Artist Delton Demarest has spent the summer creating portraits of deceased musicians — Amy Winehouse, Biggie Smalls, Kurt Cobain, Janis Joplin, Jimi Hendrix, Jerry Garcia — that comprise an album of artists you wish were still alive today. It's all part of his larger-than-life triptych mural project on the garage doors of the new Cross Genetics recreational-medical dispensary and grow warehouse at 4902 Smith Road. You'll be able to see the pieces from the light-rail route that will cross by this exact spot.
Demarest's work leans to the realistic, but these portraits — all musicians chosen by the owners — are bordering on abstract, capturing creative, tortured souls. "It's kind of cool to breathe life back into them in a weird way," he says.
Demarest is a Denver native who's known for his illustration as well as his role in the graffiti world. He began his formal art education at Pratt Institute in New York, where he was taken under the wing of a major graffiti artist claiming the streets in Brooklyn, and learned as much as he could. Demarest ended up back in Colorado, where he earned a degree in Illustration from Rocky Mountain College of Art + Design. He brought with him his experience in aerosol art and the earned respect of the local graffiti community.
"I've been painting for, I don't know, eighteen years. I graduated in '06, I didn't really get my feet wet for two or three years, I wouldn't say until like '08 that actual work started to come in, when I was able to move myself into a position to be a full-time freelance artist."
"You've got to find a niche," he continues, "some sort of place where you're comfortable working, and hopefully you're putting out good work so you can continue to get work. All of those things pay off. Murals were a part of that. I was always doing murals, because of graffiti. The transition was pretty clear, as far as moving on to this scale; it kind of made sense. I love large-scale art work. It's always been something I've been really attracted to. It's impactful."
Demarest is something of a lone wolf. He isn’t into the commercial aspect of some urban art events and has found ways to be in control of his work, working directly with clients; he says he's always liked the interaction he has with the businesses that commission his work — including this one.
"It's crazy — there ain't shit out here," Demarest says of the far-out Smith Road location, near a secret train spot he remembers tagging so many years ago. "The fact that Cross Genetics is doing a location out here, it's like I've come full circle."
The triptychs seems to effortlessly capture the emotion of each of the late musicians. Janis Joplin required a great deal of meticulous patience, as Demarest filled out the beautiful gray, blue and violet color scheme in the waves of her hair; this may be his favorite palette of the entire project. The garage doors seem to be balanced perfectly in art's favor, with the wall rotating warm and cool tones, the center left for the Cross Genetics logo.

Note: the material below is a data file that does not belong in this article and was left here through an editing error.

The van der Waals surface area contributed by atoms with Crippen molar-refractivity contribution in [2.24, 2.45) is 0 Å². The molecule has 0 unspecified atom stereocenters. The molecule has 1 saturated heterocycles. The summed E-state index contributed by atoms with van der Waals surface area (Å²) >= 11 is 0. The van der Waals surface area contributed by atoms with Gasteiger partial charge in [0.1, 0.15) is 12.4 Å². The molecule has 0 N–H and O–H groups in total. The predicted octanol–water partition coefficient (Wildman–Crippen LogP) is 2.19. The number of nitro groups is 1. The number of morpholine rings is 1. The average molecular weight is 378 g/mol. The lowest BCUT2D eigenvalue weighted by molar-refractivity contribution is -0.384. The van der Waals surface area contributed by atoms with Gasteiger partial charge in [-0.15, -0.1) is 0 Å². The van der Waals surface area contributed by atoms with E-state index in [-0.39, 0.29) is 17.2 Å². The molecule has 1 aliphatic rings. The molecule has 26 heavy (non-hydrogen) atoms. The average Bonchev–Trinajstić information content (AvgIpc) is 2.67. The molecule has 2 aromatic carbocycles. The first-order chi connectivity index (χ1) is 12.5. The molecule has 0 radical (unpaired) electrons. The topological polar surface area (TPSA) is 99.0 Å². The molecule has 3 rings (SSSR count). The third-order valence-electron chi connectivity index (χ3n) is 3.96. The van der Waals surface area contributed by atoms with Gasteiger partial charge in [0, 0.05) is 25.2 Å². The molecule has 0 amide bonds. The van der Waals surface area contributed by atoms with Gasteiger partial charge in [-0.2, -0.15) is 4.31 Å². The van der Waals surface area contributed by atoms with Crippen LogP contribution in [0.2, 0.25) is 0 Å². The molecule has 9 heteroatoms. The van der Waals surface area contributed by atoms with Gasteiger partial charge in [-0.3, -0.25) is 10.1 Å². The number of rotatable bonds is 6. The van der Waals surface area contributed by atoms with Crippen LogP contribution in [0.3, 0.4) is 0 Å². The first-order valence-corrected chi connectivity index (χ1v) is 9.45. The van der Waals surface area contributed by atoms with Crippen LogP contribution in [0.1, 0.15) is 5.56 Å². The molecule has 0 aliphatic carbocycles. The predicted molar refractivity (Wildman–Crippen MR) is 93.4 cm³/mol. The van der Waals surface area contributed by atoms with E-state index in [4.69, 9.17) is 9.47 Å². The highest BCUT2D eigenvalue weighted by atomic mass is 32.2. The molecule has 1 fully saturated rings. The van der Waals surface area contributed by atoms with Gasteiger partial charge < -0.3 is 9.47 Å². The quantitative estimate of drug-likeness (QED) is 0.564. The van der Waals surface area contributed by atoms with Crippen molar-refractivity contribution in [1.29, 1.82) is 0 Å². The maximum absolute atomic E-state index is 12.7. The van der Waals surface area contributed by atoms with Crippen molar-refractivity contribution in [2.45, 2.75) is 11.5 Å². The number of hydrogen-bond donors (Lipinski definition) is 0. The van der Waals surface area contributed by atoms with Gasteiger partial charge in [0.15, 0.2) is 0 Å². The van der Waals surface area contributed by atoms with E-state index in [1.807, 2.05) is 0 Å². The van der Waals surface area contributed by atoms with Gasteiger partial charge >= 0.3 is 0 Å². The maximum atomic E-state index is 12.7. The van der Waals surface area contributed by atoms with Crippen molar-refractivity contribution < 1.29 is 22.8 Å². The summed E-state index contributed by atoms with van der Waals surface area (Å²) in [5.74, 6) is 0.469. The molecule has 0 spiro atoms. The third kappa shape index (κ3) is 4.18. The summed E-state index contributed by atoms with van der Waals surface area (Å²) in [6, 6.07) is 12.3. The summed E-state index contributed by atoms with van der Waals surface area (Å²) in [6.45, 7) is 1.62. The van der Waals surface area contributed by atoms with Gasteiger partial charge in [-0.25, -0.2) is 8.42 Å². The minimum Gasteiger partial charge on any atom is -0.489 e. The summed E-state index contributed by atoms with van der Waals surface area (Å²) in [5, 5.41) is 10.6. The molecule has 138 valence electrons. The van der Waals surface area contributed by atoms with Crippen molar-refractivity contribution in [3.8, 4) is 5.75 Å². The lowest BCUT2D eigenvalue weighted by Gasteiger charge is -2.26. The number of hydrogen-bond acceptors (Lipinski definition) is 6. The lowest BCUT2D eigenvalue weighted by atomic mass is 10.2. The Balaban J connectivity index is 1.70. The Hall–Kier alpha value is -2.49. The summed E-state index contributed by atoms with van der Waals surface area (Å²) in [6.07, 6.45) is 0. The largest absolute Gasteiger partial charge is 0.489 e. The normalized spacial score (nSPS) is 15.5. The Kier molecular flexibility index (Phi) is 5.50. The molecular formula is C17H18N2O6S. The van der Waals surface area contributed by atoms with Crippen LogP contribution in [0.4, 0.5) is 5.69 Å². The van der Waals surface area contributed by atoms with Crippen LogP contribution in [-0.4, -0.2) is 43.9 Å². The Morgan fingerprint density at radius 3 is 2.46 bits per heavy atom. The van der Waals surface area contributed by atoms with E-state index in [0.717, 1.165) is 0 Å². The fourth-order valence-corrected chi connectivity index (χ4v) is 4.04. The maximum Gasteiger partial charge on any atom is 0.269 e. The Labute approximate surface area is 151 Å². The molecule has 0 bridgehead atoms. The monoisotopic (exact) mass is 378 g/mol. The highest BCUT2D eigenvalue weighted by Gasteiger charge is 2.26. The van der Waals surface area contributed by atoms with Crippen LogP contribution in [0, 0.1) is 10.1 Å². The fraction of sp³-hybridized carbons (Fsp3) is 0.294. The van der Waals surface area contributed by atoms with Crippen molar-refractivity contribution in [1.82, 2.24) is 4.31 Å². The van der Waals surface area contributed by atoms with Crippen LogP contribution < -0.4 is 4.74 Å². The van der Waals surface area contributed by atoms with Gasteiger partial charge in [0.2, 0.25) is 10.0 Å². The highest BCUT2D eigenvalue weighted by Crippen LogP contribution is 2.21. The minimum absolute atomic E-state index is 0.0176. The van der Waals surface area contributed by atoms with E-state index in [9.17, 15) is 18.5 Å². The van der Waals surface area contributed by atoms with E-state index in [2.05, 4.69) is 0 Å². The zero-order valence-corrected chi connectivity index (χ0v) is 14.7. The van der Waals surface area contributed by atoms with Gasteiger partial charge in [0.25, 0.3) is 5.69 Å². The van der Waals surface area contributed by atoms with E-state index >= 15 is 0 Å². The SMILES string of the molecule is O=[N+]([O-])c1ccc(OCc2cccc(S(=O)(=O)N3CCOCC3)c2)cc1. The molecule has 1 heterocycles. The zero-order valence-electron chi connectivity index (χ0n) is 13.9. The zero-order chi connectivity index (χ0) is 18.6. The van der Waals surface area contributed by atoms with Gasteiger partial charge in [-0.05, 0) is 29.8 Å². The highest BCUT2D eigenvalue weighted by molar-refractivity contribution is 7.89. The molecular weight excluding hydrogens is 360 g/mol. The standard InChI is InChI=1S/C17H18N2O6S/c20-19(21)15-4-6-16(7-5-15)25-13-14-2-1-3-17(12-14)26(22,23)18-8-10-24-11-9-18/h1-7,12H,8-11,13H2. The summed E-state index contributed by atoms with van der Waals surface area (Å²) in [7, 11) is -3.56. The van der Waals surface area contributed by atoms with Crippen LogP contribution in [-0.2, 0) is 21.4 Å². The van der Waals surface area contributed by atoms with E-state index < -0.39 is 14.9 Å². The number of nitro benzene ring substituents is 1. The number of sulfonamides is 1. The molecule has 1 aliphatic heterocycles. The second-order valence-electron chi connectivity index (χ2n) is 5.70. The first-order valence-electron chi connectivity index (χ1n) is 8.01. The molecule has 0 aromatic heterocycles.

Demarest started on the first Cross Genetics mural, a portrait of Jimi Hendrix, in March, while taking on other jobs along the way. For example, this spring he painted the "Teen Wolf" PBR homage at Benny Blanco's Pizza. "I work as an illustrator, and I've always done murals, but this year has been a lot more heavy," he says. "It's rad, I really like it — I mean, running back and forth in between projects; it has been nonstop. It was cool working for Benny's. That was awesome; I got free pizza."
He's also been working with Colossal media's Patrick McGregor, who's currently painting a lion on Cold Crush. "I've been working with him on a bunch of Colossal stuff — like, they do oil-painting murals," he says. "He's actually got one there right by Wax Trax. The ad changes all the time, and that's all oil painting. This is just spray paint."
"I generally work with just spray paint, but I do a lot of studio work and a lot of illustration, but it's mostly oil. So the transition made sense, but its definitely been a huge learning curve, trying to understand oil painting at a large scale," he continues. "I'm just a complete novice at it. The ropes of Colossal media — they really have to pay their dues first and foremost, so I kinda got lucky meeting Patrick and he put me on the crew here. I'm kind of apprenticing under him. Luckily, he's been giving me the opportunity to paint some imagery. It's not the way it normally goes."
Demarest will be live-painting this Saturday, August 1, at the Denver Days and Sun Valley Ink Monstr event. It's part of the third annual Denver Days, a gathering meant to bring neighborhoods in Denver together to celebrate how far they have come. Donations are encouraged, and all food, clothes, and funds raised will be given to Sun Valley Community Coalition. While you don't normally see Demarest at larger, city-run events, this is for a good cause, he says: "Anything for Sun Valley."
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